KILDARE TOWN, Ireland — Revered by Pagan and Christian alike, the Irish figure of Brigid is perhaps the perfect symbol of the spirit needed in our troubled times. She left an inspiring legacy as a spiritual leader, peacemaker, woman of the land, advocate for the poor, and giver of hospitality. And in her native County Kildare, Brigid is honoured at the Solas Bhride centre, run by the Brigidine Sisters. In 2017, the centre has just used its annual Feile Bride festival to celebrate 25 years of work spreading her message to people of all faiths and none. The order was founded in County Carlow in 1807, under Bishop Daniel Delany, as a restoration of an old order of St.
TWH – The time has once again come for many modern Pagans and polytheists to celebrate the fire festival of Imbolc, sacred to the goddess Brigid, patroness of poets, healers, and smiths. The modern celebration is often held on Feb. 1 or Feb. 2. However, due to work schedules and other practical considerations, rituals and other group events can also be found throughout the week and weekend.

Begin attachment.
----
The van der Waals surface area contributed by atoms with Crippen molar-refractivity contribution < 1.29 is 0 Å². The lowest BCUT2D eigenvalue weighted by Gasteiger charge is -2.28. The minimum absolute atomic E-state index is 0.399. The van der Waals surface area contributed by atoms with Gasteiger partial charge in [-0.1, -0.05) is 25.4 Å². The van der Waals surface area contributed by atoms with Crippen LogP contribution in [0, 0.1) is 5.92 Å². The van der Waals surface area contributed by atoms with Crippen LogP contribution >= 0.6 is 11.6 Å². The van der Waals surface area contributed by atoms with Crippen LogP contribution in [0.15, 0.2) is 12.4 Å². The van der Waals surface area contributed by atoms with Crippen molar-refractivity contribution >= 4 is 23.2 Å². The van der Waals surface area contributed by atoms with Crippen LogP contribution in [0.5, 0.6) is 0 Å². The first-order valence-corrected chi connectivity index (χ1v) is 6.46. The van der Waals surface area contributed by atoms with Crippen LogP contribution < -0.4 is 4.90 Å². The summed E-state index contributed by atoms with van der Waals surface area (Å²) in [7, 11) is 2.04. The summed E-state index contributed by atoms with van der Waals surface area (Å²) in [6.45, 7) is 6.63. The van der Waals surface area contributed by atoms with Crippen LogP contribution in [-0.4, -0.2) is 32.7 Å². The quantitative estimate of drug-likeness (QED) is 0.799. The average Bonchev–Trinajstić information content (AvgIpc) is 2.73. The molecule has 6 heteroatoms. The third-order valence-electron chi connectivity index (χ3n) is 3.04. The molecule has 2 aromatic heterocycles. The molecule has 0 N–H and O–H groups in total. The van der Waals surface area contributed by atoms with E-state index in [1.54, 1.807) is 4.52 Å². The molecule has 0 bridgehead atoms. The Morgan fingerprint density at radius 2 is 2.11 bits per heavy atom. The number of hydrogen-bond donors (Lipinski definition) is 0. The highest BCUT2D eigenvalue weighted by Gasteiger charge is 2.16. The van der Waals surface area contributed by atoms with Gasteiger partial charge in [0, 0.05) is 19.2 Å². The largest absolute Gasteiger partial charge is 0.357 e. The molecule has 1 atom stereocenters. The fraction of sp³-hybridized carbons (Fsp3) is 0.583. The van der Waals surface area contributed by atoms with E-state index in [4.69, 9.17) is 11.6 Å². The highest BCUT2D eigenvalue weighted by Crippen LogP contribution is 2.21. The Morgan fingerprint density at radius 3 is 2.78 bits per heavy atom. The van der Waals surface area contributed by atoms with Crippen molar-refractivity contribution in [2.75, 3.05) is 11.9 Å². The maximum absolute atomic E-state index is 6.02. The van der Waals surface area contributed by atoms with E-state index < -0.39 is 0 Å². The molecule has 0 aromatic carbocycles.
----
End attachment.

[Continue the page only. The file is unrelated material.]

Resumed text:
On May 1, Courtney Weber’s new book Brigid: History Mystery, and Magick of the Celtic Goddess was released by Weiser Books. This is Weber’s first venture in publishing. While reading the book, I found myself most intrigued by the journey that led to the writing this book and by Weber’s personal relationship to the Goddess,Brigid. I decided to contacted her. And, through an interview, I had the opportunity to further explore this aspect of the book and more.
I celebrated Imbolc before a hearth-fire with a Christian. Not a ‘pure’ Christian, mind you. One learns in Druidry that purity isn’t something that can exist within Nature, let alone human belief. What’s purity anyway, except a violent stripping away of flesh and bone to get to the very ‘pure’ and perfect core of existence? And by then, all you’ve got is a pile of shredded skin and muscle and hair and no life left.
Tonight and tomorrow is when many modern Pagans celebrate the fire festival of Imbolc sacred to the goddess Brigid, patroness of poets, healers, and smiths. Today is also the feast day of Saint Brigid of Ireland, the patron saint of poets, dairymaids, blacksmiths, healers, cattle, fugitives, Irish nuns, midwives, and new-born babies. In Kildare, Ireland’s town square, a perpetual flame is kept lit and housed in a statue that pays homage to Brigid. Festivities for La Feile Bride in Kildare started on Jan 30 and will continue through Feb 8. There are many other notable observances held during these first few days of February. For example, in some Celtic Recon traditions, this is a time to honor Cú Chulainn’s three-day combat with his foster-brother Fer Diad.